Definition of shock troops in US English:

shock troops

plural noun

  • A group of soldiers trained specially for carrying out a sudden assault.

    ‘elite shock troops were sent in to contain the situation’
    figurative ‘we've been taught that antibodies are the shock troops of our immune system’
    • ‘He can no longer protect the terrorist shock troops.’
    • ‘They pretty much took what they wanted in the first weeks of the war, when there was no organized opposition to the paramilitary death squads that were the shock troops of genocide.’
    • ‘A lot of people, under the guise of the War Veterans Association, were used as the shock troops to remove the white commercial farmers from their land.’
    • ‘Advantage must be taken of the summer to train these forces who can none the less play their part meanwhile as shock troops in home defence.’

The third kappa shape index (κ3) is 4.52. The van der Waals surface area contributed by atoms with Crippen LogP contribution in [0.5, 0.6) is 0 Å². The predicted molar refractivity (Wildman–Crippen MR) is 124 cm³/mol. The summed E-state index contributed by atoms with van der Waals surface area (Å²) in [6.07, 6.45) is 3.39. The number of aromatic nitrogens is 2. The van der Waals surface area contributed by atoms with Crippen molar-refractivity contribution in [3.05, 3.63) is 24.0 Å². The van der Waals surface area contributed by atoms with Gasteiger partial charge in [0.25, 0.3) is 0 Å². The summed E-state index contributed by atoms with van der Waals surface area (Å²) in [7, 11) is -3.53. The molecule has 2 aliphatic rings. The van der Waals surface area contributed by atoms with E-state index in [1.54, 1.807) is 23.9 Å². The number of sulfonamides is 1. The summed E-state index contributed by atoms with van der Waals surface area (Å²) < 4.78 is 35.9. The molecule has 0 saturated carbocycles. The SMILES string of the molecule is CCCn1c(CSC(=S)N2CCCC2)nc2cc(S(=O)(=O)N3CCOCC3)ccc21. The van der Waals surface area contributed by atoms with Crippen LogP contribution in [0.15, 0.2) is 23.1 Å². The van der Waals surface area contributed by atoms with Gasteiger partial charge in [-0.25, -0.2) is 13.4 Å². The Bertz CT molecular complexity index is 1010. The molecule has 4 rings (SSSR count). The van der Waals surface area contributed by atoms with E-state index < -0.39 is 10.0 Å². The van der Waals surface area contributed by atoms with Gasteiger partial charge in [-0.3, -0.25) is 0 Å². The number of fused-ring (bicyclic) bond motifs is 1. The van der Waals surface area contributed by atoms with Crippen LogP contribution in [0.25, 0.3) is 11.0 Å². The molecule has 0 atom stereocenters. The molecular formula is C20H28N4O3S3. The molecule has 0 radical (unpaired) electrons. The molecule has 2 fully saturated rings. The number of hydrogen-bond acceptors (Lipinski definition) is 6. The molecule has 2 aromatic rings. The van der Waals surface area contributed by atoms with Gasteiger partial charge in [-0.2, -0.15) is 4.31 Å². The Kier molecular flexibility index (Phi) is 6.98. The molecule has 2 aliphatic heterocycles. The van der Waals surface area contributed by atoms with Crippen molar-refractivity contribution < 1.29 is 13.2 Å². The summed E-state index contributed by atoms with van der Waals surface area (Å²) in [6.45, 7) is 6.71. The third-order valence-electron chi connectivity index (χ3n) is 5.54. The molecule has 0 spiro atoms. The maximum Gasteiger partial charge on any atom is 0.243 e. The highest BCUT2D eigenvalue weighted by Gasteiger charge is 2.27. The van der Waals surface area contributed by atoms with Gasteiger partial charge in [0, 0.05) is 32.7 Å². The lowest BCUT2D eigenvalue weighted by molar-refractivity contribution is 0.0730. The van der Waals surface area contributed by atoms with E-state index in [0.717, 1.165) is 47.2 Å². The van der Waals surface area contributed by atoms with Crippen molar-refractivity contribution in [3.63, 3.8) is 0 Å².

• ‘They were also the shock troops who were used against separatist movements in West Papua, Aceh and other regions where tens of thousands of people ‘disappeared’.’
    • ‘So we're taken in to this top secrete government building, and go through vigorous training to turn us into the perfect solider, the shock troops of third world countries.’
    • ‘The story drives the game from mission to mission and moves logically through the arrival of government shock troops right up to the helicopter climax.’
    • ‘During the social polarisation under the Weimar Republic, Hitler's shock troops had terrorised the streets and gained a reputation for their brutality.’
    • ‘Rhino-mounted Bantu shock troops could have overthrown the Roman Empire.’


shock troops

/ˈSHäk ˌtro͞ops//ˈʃɑk ˌtrups/